After spilling a drink on herself, a woman sideswiped into a school bus transporting more than two dozen individuals, which caused the large vehicle to overturn on the side of the expressway.
On March 19, a school bus consisting of 21 members of the boys basketball team from Griffith High School in Griffith, Indiana, and six adults was on its way to a state semi-final game when it flipped into a ditch. Indiana State Police determined that a motorist in another car spilled a drink on herself, which caused her to sideswipe the bus, according to Indystar.
Martin Schele, a point guard on the team, said the incident happened approximately 45 minutes into the trip, and that people were “ricocheting off the bus” as the vehicle was flipping, according to an interview that aired on ABC's "Good Morning America."
“So when the bus finally settled down and stopped flipping, everybody was just screaming,” Schele recalled. “Objects were flying everywhere from the top to the bottom of the floor. All of the teammates started rushing out the emergency door to find a way out.”
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"I had to cry,” said student Grey Teamer, as reported by WLS-TV News. “I just started crying. It was a scary thing for me. Something that I don't want to witness again.”
Although the incident was a frightening experience for all, Schele reported that the bus was out of control for about 30 seconds, and that it only took a couple minutes for everyone to leave the vehicle.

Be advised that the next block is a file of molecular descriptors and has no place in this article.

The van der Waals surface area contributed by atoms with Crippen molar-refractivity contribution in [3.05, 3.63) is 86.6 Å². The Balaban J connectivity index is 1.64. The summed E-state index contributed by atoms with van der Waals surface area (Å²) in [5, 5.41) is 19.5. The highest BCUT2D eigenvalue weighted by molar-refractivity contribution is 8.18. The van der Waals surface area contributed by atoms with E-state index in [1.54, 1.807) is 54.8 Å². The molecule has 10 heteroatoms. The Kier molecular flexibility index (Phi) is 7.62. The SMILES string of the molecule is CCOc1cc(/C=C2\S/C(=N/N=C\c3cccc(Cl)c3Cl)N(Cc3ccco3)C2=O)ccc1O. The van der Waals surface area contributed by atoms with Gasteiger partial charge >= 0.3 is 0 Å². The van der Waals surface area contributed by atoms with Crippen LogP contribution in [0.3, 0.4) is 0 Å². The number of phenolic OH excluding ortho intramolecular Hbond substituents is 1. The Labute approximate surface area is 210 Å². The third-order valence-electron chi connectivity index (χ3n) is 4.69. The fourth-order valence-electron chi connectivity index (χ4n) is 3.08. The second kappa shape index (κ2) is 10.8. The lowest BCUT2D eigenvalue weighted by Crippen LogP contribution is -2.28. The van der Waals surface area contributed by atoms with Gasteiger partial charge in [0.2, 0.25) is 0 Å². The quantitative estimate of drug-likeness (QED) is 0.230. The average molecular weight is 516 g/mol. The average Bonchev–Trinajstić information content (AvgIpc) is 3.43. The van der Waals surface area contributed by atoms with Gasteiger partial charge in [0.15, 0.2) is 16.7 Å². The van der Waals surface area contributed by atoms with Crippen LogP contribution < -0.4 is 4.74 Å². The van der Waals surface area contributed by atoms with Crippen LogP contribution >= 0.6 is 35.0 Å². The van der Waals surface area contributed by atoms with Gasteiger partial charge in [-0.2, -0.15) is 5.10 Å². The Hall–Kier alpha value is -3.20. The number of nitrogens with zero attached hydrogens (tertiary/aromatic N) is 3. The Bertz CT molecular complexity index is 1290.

“Once we got out -- it was a grassy area -- everyone panicked,” he recalled. “Our coach and assistant coach was making sure everyone was okay, and the players were walking around making sure everyone was okay.”
Everyone on board the vehicle was sent to the hospital. All injuries are reported to be non-life-threatening.
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"We are all sore but other than that no serious injuries," said player Anthony Quintero.
"God performed a miracle for them; truly a miracle that nobody is deceased," said Dawn Jones, resident of Griffith.
The team members are grateful that no one has suffered any serious injuries, and that the community is invested in their well-being and recuperation.
"Seeing all these people here supporting us really makes us happy, makes us get back on [our] feet and give us the adrenaline to get started over again and bring back a state ring," said Teamer.